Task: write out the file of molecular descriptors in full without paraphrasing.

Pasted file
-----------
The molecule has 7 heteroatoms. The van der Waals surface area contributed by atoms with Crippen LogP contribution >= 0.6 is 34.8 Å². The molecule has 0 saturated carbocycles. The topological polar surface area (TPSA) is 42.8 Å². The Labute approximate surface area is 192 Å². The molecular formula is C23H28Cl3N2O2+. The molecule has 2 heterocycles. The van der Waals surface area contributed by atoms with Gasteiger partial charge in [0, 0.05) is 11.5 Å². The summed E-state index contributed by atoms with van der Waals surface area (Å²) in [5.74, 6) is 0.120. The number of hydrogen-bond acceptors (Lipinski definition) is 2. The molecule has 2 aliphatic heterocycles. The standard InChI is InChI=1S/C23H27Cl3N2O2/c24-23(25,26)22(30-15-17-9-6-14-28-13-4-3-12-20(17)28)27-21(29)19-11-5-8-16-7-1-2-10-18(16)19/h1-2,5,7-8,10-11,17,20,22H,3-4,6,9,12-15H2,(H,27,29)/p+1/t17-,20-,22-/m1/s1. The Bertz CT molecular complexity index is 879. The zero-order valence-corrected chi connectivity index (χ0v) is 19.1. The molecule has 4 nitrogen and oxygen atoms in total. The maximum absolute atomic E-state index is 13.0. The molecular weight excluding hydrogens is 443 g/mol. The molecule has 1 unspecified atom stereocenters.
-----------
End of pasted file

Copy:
The molecule has 7 heteroatoms. The van der Waals surface area contributed by atoms with Crippen LogP contribution >= 0.6 is 34.8 Å². The molecule has 0 saturated carbocycles. The topological polar surface area (TPSA) is 42.8 Å². The Labute approximate surface area is 192 Å². The molecular formula is C23H28Cl3N2O2+. The molecule has 2 heterocycles. The van der Waals surface area contributed by atoms with Gasteiger partial charge in [0, 0.05) is 11.5 Å². The summed E-state index contributed by atoms with van der Waals surface area (Å²) in [5.74, 6) is 0.120. The number of hydrogen-bond acceptors (Lipinski definition) is 2. The molecule has 2 aliphatic heterocycles. The standard InChI is InChI=1S/C23H27Cl3N2O2/c24-23(25,26)22(30-15-17-9-6-14-28-13-4-3-12-20(17)28)27-21(29)19-11-5-8-16-7-1-2-10-18(16)19/h1-2,5,7-8,10-11,17,20,22H,3-4,6,9,12-15H2,(H,27,29)/p+1/t17-,20-,22-/m1/s1. The Bertz CT molecular complexity index is 879. The zero-order valence-corrected chi connectivity index (χ0v) is 19.1. The molecule has 4 nitrogen and oxygen atoms in total. The maximum absolute atomic E-state index is 13.0. The molecular weight excluding hydrogens is 443 g/mol. The molecule has 1 unspecified atom stereocenters.